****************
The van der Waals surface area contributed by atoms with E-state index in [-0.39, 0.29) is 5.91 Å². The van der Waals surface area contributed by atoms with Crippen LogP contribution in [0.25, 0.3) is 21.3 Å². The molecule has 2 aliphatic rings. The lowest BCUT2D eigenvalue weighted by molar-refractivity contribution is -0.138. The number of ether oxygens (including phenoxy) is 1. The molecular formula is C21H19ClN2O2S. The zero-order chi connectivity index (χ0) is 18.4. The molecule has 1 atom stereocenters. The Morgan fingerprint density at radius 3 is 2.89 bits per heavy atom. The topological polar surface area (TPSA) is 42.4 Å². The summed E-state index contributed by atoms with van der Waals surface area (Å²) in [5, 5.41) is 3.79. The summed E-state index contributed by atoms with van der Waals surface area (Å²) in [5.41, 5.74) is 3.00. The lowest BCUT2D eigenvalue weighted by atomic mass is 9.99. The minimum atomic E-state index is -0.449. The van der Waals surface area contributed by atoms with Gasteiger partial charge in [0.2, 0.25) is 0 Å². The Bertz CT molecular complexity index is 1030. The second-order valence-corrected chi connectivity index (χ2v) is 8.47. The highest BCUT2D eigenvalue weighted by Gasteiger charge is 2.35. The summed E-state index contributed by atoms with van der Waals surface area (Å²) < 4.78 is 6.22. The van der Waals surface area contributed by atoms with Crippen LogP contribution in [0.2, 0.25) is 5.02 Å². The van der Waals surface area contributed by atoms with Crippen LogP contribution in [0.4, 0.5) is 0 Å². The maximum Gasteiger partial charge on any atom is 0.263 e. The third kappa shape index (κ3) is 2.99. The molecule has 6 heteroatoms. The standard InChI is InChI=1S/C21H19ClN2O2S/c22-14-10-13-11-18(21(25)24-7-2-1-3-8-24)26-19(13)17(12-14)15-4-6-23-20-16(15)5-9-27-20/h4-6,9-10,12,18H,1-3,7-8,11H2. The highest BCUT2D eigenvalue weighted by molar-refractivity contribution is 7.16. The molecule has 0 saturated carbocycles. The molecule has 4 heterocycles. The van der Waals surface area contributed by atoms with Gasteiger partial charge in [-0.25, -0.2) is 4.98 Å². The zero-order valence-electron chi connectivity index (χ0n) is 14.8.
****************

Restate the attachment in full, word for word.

The van der Waals surface area contributed by atoms with E-state index in [-0.39, 0.29) is 5.91 Å². The van der Waals surface area contributed by atoms with Crippen LogP contribution in [0.25, 0.3) is 21.3 Å². The molecule has 2 aliphatic rings. The lowest BCUT2D eigenvalue weighted by molar-refractivity contribution is -0.138. The number of ether oxygens (including phenoxy) is 1. The molecular formula is C21H19ClN2O2S. The zero-order chi connectivity index (χ0) is 18.4. The molecule has 1 atom stereocenters. The Morgan fingerprint density at radius 3 is 2.89 bits per heavy atom. The topological polar surface area (TPSA) is 42.4 Å². The summed E-state index contributed by atoms with van der Waals surface area (Å²) in [5, 5.41) is 3.79. The summed E-state index contributed by atoms with van der Waals surface area (Å²) in [5.41, 5.74) is 3.00. The lowest BCUT2D eigenvalue weighted by atomic mass is 9.99. The minimum atomic E-state index is -0.449. The van der Waals surface area contributed by atoms with Gasteiger partial charge in [0.2, 0.25) is 0 Å². The Bertz CT molecular complexity index is 1030. The second-order valence-corrected chi connectivity index (χ2v) is 8.47. The highest BCUT2D eigenvalue weighted by Gasteiger charge is 2.35. The summed E-state index contributed by atoms with van der Waals surface area (Å²) < 4.78 is 6.22. The van der Waals surface area contributed by atoms with Crippen LogP contribution in [0.2, 0.25) is 5.02 Å². The van der Waals surface area contributed by atoms with Crippen LogP contribution in [0.4, 0.5) is 0 Å². The maximum Gasteiger partial charge on any atom is 0.263 e. The third kappa shape index (κ3) is 2.99. The molecule has 6 heteroatoms. The standard InChI is InChI=1S/C21H19ClN2O2S/c22-14-10-13-11-18(21(25)24-7-2-1-3-8-24)26-19(13)17(12-14)15-4-6-23-20-16(15)5-9-27-20/h4-6,9-10,12,18H,1-3,7-8,11H2. The highest BCUT2D eigenvalue weighted by molar-refractivity contribution is 7.16. The molecule has 0 saturated carbocycles. The molecule has 4 heterocycles. The van der Waals surface area contributed by atoms with Gasteiger partial charge in [-0.25, -0.2) is 4.98 Å². The zero-order valence-electron chi connectivity index (χ0n) is 14.8.